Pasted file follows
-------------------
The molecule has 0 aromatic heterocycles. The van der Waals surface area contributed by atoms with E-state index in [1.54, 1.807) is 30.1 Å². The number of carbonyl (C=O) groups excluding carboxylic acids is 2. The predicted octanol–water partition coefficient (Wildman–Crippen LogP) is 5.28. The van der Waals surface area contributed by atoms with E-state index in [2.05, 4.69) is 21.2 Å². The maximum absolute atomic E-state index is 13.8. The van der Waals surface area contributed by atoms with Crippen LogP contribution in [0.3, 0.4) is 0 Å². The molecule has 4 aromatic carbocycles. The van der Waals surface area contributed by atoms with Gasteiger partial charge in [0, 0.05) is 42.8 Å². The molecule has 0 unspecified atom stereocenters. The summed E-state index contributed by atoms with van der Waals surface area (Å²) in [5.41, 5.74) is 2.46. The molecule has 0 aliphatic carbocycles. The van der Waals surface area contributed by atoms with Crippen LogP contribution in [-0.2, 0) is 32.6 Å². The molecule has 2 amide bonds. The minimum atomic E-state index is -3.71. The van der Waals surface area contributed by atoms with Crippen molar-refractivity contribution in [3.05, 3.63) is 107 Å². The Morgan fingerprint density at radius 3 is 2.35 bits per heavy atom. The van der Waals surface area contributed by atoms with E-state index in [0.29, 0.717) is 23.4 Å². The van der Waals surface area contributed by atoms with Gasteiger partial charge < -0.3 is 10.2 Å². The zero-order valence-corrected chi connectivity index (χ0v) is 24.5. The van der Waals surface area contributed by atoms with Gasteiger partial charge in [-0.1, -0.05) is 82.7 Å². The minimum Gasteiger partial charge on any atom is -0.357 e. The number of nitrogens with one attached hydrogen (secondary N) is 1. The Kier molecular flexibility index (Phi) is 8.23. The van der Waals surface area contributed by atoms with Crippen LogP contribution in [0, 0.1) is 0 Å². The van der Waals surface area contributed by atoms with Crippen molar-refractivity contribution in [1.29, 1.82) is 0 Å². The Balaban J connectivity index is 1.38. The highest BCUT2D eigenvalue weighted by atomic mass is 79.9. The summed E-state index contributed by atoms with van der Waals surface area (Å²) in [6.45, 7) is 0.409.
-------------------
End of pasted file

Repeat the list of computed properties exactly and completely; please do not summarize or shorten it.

The molecule has 0 aromatic heterocycles. The van der Waals surface area contributed by atoms with E-state index in [1.54, 1.807) is 30.1 Å². The number of carbonyl (C=O) groups excluding carboxylic acids is 2. The predicted octanol–water partition coefficient (Wildman–Crippen LogP) is 5.28. The van der Waals surface area contributed by atoms with E-state index in [2.05, 4.69) is 21.2 Å². The maximum absolute atomic E-state index is 13.8. The van der Waals surface area contributed by atoms with Crippen LogP contribution in [0.3, 0.4) is 0 Å². The molecule has 4 aromatic carbocycles. The van der Waals surface area contributed by atoms with Gasteiger partial charge in [0, 0.05) is 42.8 Å². The molecule has 0 unspecified atom stereocenters. The summed E-state index contributed by atoms with van der Waals surface area (Å²) in [5.41, 5.74) is 2.46. The molecule has 0 aliphatic carbocycles. The van der Waals surface area contributed by atoms with Crippen LogP contribution in [-0.2, 0) is 32.6 Å². The molecule has 2 amide bonds. The minimum atomic E-state index is -3.71. The van der Waals surface area contributed by atoms with Crippen molar-refractivity contribution in [3.05, 3.63) is 107 Å². The Morgan fingerprint density at radius 3 is 2.35 bits per heavy atom. The van der Waals surface area contributed by atoms with E-state index in [0.29, 0.717) is 23.4 Å². The van der Waals surface area contributed by atoms with Gasteiger partial charge < -0.3 is 10.2 Å². The zero-order valence-corrected chi connectivity index (χ0v) is 24.5. The van der Waals surface area contributed by atoms with Gasteiger partial charge in [-0.1, -0.05) is 82.7 Å². The minimum Gasteiger partial charge on any atom is -0.357 e. The number of nitrogens with one attached hydrogen (secondary N) is 1. The Kier molecular flexibility index (Phi) is 8.23. The van der Waals surface area contributed by atoms with Crippen LogP contribution in [0, 0.1) is 0 Å². The van der Waals surface area contributed by atoms with Crippen molar-refractivity contribution in [1.29, 1.82) is 0 Å². The Balaban J connectivity index is 1.38. The highest BCUT2D eigenvalue weighted by atomic mass is 79.9. The summed E-state index contributed by atoms with van der Waals surface area (Å²) in [6.45, 7) is 0.409.